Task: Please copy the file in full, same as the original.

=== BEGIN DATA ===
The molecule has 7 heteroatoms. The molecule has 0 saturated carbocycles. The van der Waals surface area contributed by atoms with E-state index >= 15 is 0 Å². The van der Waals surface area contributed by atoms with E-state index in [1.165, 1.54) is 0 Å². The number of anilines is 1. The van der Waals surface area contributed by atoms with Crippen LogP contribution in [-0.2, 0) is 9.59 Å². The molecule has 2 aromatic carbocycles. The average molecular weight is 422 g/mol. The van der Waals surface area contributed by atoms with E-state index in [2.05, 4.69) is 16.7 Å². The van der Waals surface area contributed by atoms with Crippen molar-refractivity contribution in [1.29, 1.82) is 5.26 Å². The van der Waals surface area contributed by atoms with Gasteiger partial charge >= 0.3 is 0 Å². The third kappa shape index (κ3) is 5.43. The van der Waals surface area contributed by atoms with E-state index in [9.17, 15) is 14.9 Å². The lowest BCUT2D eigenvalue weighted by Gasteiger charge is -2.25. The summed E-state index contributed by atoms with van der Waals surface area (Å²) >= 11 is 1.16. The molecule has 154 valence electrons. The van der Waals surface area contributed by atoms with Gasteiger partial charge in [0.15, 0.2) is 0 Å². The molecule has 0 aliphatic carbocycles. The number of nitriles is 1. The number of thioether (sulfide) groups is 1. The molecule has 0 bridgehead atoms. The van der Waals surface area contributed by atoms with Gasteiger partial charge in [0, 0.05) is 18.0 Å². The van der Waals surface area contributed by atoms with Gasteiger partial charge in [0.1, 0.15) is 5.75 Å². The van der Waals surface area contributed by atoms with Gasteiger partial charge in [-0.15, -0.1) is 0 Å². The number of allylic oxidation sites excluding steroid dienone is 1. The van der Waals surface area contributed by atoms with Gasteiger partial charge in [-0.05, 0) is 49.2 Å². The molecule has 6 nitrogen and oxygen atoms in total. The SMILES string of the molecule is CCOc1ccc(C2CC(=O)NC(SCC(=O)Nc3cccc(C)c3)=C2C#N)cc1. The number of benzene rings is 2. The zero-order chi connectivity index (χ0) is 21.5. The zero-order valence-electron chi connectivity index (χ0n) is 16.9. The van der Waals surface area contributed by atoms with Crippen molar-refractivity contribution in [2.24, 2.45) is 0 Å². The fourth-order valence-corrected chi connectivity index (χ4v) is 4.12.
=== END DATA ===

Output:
The molecule has 7 heteroatoms. The molecule has 0 saturated carbocycles. The van der Waals surface area contributed by atoms with E-state index >= 15 is 0 Å². The van der Waals surface area contributed by atoms with E-state index in [1.165, 1.54) is 0 Å². The number of anilines is 1. The van der Waals surface area contributed by atoms with Crippen LogP contribution in [-0.2, 0) is 9.59 Å². The molecule has 2 aromatic carbocycles. The average molecular weight is 422 g/mol. The van der Waals surface area contributed by atoms with E-state index in [2.05, 4.69) is 16.7 Å². The van der Waals surface area contributed by atoms with Crippen molar-refractivity contribution in [1.29, 1.82) is 5.26 Å². The van der Waals surface area contributed by atoms with Gasteiger partial charge >= 0.3 is 0 Å². The third kappa shape index (κ3) is 5.43. The van der Waals surface area contributed by atoms with E-state index in [9.17, 15) is 14.9 Å². The lowest BCUT2D eigenvalue weighted by Gasteiger charge is -2.25. The summed E-state index contributed by atoms with van der Waals surface area (Å²) >= 11 is 1.16. The molecule has 154 valence electrons. The van der Waals surface area contributed by atoms with Gasteiger partial charge in [0.15, 0.2) is 0 Å². The molecule has 0 aliphatic carbocycles. The number of nitriles is 1. The number of thioether (sulfide) groups is 1. The molecule has 0 bridgehead atoms. The van der Waals surface area contributed by atoms with Gasteiger partial charge in [0, 0.05) is 18.0 Å². The van der Waals surface area contributed by atoms with Gasteiger partial charge in [0.1, 0.15) is 5.75 Å². The van der Waals surface area contributed by atoms with Gasteiger partial charge in [-0.15, -0.1) is 0 Å². The number of allylic oxidation sites excluding steroid dienone is 1. The van der Waals surface area contributed by atoms with Gasteiger partial charge in [-0.05, 0) is 49.2 Å². The molecule has 6 nitrogen and oxygen atoms in total. The SMILES string of the molecule is CCOc1ccc(C2CC(=O)NC(SCC(=O)Nc3cccc(C)c3)=C2C#N)cc1. The number of benzene rings is 2. The zero-order chi connectivity index (χ0) is 21.5. The zero-order valence-electron chi connectivity index (χ0n) is 16.9. The van der Waals surface area contributed by atoms with Crippen molar-refractivity contribution in [2.24, 2.45) is 0 Å². The fourth-order valence-corrected chi connectivity index (χ4v) is 4.12.